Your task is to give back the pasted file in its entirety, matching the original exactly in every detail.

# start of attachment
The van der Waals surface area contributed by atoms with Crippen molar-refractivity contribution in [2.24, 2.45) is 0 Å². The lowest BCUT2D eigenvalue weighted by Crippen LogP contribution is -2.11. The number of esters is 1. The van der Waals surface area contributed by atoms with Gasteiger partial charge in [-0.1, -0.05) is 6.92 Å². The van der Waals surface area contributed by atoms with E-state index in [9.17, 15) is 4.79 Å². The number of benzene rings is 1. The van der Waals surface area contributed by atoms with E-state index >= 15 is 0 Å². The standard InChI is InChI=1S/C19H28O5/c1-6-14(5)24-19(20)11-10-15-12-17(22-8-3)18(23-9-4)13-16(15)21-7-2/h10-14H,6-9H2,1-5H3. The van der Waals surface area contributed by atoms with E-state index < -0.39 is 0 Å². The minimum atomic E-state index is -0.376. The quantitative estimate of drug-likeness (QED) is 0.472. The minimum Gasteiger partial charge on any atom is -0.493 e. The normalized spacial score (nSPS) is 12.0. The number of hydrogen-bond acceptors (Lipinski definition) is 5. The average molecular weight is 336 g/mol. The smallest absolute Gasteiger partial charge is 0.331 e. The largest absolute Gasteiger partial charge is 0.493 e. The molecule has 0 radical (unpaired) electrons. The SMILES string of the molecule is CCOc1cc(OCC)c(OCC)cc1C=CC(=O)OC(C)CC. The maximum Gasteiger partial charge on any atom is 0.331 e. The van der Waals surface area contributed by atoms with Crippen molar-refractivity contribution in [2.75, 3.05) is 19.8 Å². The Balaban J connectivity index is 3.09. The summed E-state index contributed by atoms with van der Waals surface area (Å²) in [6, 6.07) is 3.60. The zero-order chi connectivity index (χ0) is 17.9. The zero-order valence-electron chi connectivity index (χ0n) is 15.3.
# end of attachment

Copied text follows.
The van der Waals surface area contributed by atoms with Crippen molar-refractivity contribution in [2.24, 2.45) is 0 Å². The lowest BCUT2D eigenvalue weighted by Crippen LogP contribution is -2.11. The number of esters is 1. The van der Waals surface area contributed by atoms with Gasteiger partial charge in [-0.1, -0.05) is 6.92 Å². The van der Waals surface area contributed by atoms with E-state index in [9.17, 15) is 4.79 Å². The number of benzene rings is 1. The van der Waals surface area contributed by atoms with E-state index >= 15 is 0 Å². The standard InChI is InChI=1S/C19H28O5/c1-6-14(5)24-19(20)11-10-15-12-17(22-8-3)18(23-9-4)13-16(15)21-7-2/h10-14H,6-9H2,1-5H3. The van der Waals surface area contributed by atoms with E-state index < -0.39 is 0 Å². The minimum atomic E-state index is -0.376. The quantitative estimate of drug-likeness (QED) is 0.472. The minimum Gasteiger partial charge on any atom is -0.493 e. The normalized spacial score (nSPS) is 12.0. The number of hydrogen-bond acceptors (Lipinski definition) is 5. The average molecular weight is 336 g/mol. The smallest absolute Gasteiger partial charge is 0.331 e. The largest absolute Gasteiger partial charge is 0.493 e. The molecule has 0 radical (unpaired) electrons. The SMILES string of the molecule is CCOc1cc(OCC)c(OCC)cc1C=CC(=O)OC(C)CC. The maximum Gasteiger partial charge on any atom is 0.331 e. The van der Waals surface area contributed by atoms with Crippen molar-refractivity contribution in [2.75, 3.05) is 19.8 Å². The Balaban J connectivity index is 3.09. The summed E-state index contributed by atoms with van der Waals surface area (Å²) in [6, 6.07) is 3.60. The zero-order chi connectivity index (χ0) is 17.9. The zero-order valence-electron chi connectivity index (χ0n) is 15.3.